top of page
  • Frederick Rickmann

The Sound of an Icon

A picture is worth a thousand words is an old over-used favourite of a saying, but not many people would think that a single sound can have the same effect.

The Sound of an Icon

It seems incredible, but just hearing the first chimes of Big Ben, the bell in the clock tower at Westminster, and people all over the world would identify it immediately with London.

Sounds can be so important parts of our culture and our lives.

A favourite tune, a song shared with your family, the school bell, the sounds of the street. We tend to ignore them without realising their significance. Until a sound like Big Ben reaches out and becomes a symbol of something greater. Just like red double-decker buses and black taxis, Big Ben describes London as a city. And yet much more than that.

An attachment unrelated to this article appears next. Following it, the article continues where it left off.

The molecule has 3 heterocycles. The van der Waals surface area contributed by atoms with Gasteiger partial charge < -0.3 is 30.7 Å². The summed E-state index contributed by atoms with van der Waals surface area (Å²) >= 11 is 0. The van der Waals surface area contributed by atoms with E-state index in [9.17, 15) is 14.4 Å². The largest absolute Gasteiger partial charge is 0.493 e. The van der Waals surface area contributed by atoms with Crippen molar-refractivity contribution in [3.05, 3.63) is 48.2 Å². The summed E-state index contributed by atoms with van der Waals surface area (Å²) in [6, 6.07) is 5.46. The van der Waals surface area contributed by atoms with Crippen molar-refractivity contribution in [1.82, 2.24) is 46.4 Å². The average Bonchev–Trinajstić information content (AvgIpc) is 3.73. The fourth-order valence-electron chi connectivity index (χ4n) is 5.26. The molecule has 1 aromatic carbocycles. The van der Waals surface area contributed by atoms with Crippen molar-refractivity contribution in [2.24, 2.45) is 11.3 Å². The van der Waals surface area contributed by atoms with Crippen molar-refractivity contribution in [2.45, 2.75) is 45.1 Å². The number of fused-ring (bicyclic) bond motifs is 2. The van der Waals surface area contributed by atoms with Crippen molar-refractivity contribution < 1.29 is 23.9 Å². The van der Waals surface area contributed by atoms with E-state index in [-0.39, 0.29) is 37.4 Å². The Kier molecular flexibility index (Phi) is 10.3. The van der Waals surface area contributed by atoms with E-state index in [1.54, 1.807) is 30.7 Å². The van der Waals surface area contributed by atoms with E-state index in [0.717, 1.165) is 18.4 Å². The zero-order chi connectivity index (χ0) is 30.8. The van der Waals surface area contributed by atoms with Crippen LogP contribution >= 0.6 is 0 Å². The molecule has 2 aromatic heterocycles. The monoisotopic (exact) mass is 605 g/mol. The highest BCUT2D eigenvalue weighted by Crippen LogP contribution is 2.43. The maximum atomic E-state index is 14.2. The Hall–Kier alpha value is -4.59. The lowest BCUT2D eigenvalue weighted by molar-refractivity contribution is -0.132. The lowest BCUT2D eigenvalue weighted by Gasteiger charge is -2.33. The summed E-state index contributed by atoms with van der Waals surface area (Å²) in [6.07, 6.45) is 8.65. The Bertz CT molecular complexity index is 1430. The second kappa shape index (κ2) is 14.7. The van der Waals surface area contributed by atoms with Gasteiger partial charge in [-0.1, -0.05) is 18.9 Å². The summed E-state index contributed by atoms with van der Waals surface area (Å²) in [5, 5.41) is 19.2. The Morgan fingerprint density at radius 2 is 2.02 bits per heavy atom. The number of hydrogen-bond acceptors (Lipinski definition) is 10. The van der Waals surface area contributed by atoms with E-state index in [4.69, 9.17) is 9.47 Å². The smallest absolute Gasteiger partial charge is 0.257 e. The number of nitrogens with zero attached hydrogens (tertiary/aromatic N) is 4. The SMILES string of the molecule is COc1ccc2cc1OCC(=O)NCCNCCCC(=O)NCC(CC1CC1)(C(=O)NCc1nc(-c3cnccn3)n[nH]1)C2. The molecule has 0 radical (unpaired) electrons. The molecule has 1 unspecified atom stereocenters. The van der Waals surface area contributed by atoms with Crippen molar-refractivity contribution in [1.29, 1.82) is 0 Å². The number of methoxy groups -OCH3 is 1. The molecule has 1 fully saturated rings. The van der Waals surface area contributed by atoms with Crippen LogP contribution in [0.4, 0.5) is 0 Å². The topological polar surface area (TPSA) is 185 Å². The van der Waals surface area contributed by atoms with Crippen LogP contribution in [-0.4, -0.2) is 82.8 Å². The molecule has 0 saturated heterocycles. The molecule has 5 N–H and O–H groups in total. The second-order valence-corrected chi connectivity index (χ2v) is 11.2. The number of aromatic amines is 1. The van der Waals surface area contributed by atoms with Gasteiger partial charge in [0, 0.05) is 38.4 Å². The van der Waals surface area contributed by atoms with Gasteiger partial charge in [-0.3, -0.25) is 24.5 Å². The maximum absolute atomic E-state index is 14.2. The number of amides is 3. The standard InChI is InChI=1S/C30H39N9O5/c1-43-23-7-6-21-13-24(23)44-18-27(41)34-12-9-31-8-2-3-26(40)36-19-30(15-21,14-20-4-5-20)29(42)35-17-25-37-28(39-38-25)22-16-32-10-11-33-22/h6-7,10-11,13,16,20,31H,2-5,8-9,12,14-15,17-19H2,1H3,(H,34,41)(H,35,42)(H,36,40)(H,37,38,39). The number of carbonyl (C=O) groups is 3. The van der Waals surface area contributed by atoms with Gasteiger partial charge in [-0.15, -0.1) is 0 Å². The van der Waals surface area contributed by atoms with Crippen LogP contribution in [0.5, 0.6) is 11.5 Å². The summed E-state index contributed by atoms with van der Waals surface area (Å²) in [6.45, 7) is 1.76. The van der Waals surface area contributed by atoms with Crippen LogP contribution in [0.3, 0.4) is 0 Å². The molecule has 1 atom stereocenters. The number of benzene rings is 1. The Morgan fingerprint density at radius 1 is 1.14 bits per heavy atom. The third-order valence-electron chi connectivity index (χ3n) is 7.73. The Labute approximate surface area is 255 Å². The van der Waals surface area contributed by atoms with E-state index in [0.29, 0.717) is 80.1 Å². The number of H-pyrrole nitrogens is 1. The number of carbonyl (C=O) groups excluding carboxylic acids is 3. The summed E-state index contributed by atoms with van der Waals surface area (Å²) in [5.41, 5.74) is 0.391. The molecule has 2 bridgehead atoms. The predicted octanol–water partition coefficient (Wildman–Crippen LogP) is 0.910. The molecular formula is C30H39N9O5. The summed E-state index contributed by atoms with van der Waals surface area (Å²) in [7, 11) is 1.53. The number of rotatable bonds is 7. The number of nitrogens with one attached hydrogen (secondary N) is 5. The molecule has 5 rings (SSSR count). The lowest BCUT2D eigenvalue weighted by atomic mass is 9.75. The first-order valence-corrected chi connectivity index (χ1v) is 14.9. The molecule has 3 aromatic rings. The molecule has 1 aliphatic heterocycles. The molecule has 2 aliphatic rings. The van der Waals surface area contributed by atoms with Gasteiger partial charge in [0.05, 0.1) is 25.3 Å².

The Sound of an Icon

The tones of Big Ben have been used in the days of radio to start the news. So as well as being just a sound of a building, it has been associated with truth, information and authenticity. It has been used as propaganda in times of war. Then it takes on the mantle of being a symbol for freedom and the struggle against tyranny for the people of Europe.

As part of the British parliament, Big Ben rings out the call for democracy, freedom of speech and the rule of law.

Being an old British symbol, it has been an icon of an imperial past, but now a reforming voice of tolerance and fairness. It speaks of authority and permanence and yet also the opposite tones of renewal, London creativity and openness.

Try getting all that into 1000 words!

The Sound of an Icon


bottom of page